Bethesda, MD—Patients with inflammatory bowel disease (IBD) who contract COVID-19 infection should temporarily discontinue some medications, according to a new statement from the American Gastroenterological Association.

The group recently provided new COVID-19 guidance for gastroenterologists treating patients with chronic immune disorders, including Crohn’s disease and ulcerative colitis. About 3.1 million patients have IBD in the United States.

The article will appear in the journal Gastroenterology

“While the COVID-19 pandemic is a global health emergency, patients with IBD have particular concerns for their risk for infection and management of their medical therapies. This clinical practice update incorporates the emerging understanding of COVID-19 and summarizes available guidance for patients with IBD and the providers who take care of them,” according to the AGA.

The recommendations advise that patients with IBD should continue their medication regimens, including scheduled infusions, during the novel coronavirus pandemic. The specialty group states that having IBD does not appear to increase the risk of SARS-CoV-2 infection or the development of COVID-19.

If patients with IBD develop COVID-19, usually including fever, respiratory symptoms, digestive symptoms and others, they should stop taking some medications after consultation with their gastroenterologists or other healthcare providers. Drugs to be temporarily discontinued include thiopurines, methotrexate, and tofacitinib, as well as biological therapies including anti-TNFs ustekinumab and vedolizumab.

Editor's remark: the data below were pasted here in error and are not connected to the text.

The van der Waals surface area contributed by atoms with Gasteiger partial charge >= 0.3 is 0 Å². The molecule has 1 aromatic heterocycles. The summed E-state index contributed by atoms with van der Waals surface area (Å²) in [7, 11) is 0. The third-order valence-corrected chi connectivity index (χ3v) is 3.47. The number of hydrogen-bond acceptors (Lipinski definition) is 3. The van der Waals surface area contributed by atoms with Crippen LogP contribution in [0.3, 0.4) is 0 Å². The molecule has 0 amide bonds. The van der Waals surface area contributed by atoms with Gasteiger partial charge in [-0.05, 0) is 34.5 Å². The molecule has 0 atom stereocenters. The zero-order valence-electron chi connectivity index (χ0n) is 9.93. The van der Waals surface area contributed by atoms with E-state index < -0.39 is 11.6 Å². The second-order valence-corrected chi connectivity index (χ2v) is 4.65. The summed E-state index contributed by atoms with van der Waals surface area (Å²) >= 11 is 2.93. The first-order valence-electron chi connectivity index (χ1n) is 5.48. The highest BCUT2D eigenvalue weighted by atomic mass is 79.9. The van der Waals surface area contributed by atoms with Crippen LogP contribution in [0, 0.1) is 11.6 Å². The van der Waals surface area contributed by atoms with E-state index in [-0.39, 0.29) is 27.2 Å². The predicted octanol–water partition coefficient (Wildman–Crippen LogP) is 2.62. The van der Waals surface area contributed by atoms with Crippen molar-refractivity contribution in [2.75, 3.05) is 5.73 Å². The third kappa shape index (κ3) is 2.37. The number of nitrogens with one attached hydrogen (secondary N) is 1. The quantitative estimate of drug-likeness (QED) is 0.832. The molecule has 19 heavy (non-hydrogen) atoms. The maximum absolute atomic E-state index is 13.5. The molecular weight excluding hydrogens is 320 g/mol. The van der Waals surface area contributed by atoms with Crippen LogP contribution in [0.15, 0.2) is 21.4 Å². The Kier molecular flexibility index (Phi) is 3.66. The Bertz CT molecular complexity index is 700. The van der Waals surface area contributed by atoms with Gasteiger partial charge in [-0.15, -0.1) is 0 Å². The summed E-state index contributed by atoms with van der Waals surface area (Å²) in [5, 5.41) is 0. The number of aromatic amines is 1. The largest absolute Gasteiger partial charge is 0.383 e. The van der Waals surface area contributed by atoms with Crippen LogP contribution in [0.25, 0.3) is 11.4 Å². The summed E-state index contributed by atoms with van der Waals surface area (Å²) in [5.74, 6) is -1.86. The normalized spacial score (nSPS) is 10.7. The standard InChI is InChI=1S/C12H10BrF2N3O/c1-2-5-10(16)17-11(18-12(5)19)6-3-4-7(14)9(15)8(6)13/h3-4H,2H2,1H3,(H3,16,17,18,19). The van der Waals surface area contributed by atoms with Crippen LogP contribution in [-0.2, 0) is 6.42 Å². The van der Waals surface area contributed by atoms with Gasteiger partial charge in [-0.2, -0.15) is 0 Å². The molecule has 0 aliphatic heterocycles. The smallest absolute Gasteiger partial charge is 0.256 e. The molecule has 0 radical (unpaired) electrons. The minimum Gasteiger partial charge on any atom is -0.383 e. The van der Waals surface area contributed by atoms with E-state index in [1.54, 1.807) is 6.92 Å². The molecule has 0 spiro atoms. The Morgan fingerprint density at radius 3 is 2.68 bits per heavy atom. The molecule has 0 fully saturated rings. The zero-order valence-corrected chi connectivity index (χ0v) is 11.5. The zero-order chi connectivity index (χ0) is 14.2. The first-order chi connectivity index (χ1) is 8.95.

Some drugs don’t need to be stopped, however. “In regard to the IBD therapies, aminosalicylates, topical rectal therapy, dietary management, and antibiotics are considered safe and may be continued,” according to the authors. “Oral budesonide is likely safe as well and can continue if it is needed for ongoing control of the IBD.”

On the other hand, the document cautioned, “Systemic corticosteroids should be avoided and discontinued quickly, if possible, with appropriate caution if there is a concern for adrenal insufficiency from chronic corticosteroid use.”

The AGA notes that patients can restart all therapies after complete resolution of COVID-19 symptoms. The document also asks that all cases of IBD and confirmed COVID-19 should be submitted to the SECURE-IBD registry at

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